A Most Pleasant Passage
18 May 2008 | Kauehi, Tuamotu Archipelago
We upped anchor in Taiohae Bay, Nuku Hiva, in the Marquesas Monday morning and set a course for Kauehi, , nearly 500 miles away in the Tuamotu archipelago.
The Tuamotus, a group of 78 islands, have been called the "Dangerous Archipelago" because the atolls are so low-lying that they are nearly invisible until you're dangerously close to them. Formed by the same geologic processes that formed the Marquesas and the Societies, the Tuomotus are significantly older. What was once a lush, mountainous, volcanic island is now a collapsed caldera, having subsided below sea level. All that is left are the coral reefs that formed around the islands thousands of years ago. The islands, now, are essentially circular reefs with motus (islets) on top of the reefs. While the northern and western sides generally have the motus, the southern sides are usually bare or awash coral reef.
In addition to the dangers of navigating around the islands, it can also be dangerous navigating inside them. Of the 78 atolls, only a few have navigable passes to the lagoons within. For those that do, one must calculate slack tides to avoid being swept out of control by the strong currents that develop with the tidal changes. Once inside the lagoon you have to watch for submerged coral heads which, if hit, could really ruin your day. Unless the sun is directly overhead or behind you they can be difficult to spot due to glare on the water's surface. It's a good idea to put someone up in the rigging where they can get a better view of potential hazards.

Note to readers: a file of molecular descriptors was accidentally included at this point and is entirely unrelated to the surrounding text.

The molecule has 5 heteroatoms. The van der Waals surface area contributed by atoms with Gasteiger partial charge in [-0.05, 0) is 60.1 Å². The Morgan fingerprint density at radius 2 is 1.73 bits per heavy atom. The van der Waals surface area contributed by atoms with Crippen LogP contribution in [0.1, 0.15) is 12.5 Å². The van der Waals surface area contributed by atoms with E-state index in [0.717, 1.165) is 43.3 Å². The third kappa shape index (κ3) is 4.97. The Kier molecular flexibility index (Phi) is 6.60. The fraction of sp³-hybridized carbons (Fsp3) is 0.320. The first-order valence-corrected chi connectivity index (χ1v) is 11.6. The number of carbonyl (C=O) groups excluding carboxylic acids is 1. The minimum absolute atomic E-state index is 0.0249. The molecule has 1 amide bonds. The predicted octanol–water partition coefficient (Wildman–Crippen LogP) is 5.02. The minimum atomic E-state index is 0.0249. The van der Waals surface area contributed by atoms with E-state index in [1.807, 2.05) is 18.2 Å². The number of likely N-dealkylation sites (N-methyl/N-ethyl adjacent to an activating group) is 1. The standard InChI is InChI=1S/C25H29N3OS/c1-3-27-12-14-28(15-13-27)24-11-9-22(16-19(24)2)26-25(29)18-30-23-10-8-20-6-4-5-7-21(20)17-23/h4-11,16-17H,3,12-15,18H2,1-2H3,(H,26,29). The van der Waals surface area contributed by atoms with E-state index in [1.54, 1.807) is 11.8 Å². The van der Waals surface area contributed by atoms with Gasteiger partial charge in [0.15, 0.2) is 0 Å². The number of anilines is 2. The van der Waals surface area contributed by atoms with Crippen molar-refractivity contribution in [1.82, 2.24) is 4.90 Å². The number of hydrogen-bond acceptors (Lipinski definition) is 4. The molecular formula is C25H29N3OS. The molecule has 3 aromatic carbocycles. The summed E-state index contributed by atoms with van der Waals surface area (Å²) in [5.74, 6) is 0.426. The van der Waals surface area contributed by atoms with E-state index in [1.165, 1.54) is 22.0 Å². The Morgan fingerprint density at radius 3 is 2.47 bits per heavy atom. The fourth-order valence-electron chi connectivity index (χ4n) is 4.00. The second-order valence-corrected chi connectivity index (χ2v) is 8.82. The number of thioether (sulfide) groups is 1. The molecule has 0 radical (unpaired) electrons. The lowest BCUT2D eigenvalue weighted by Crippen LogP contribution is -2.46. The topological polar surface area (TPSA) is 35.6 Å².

That being said, having accurate charts and navigation aids (GPS), we feel safe traveling to these lovely islands.
We were sailing in the company of 3 other boats: Elusive, Blue Plains Drifter and Scarlett O'Hara. It didn't take long for Elusive and Scarlett O'Hara (much faster boats) to leave us in their wake, but Blue Plains Drifter and we were nicely matched (they are a Tayana 48 also) and we sailed within sight of each other the entire time.
We were expecting a 3 to 4 day passage. Ideally we would arrive Thursday afternoon and enter with the afternoon's slack tide. If we couldn't maintain a decent speed however we would have to heave-to and stand off the island until the next morning's slack.
The weather was gorgeous and for the first 2 days the wind was in the 12-15 knot range with very little swell (and you know how I feel about that!) so we were comfortably moving right along at 7 to 8 knots of boat speed.
On the third day the wind became light (7 knots of wind) but because the seas were so flat we were still doing 4-5 knots. It was so comfortable that when I was down below I would temporarily forget we were underway- it felt like we were sitting in a marina! The wind continued to lighten until we were just ghosting along at 2-3 knots, but we didn't mind: the ride was comfortable, the sails weren't slatting, and we knew we had missed our Thursday afternoon arrival so we had an extra 12 hours to work with. No point in motoring just to park outside the pass entrance all night.
About 60 miles out, though, the wind died completely. As pleasant as the passage was we didn't want to be out here for another week so we had to suck it up and turn on the engine. We arrived outside the pass around 6:00 am. ElusiveScarlett O'Hara had been in a holding pattern there for most of the night, so we and Blue Plains Drifter killed our motors and we all drifted companionably waiting for the sunrise and the slack tide. Blue Plains Drifter kept themselves busy hauling in the 40 pound (!) Dorado they'd caught just as they arrived. (There goes John's theory.)
Around 8:00 we queued up behind Elusive and we entered the pass and motored the 8 miles across the lagoon to anchor in front of the village. Yes, a most pleasant passage, indeed.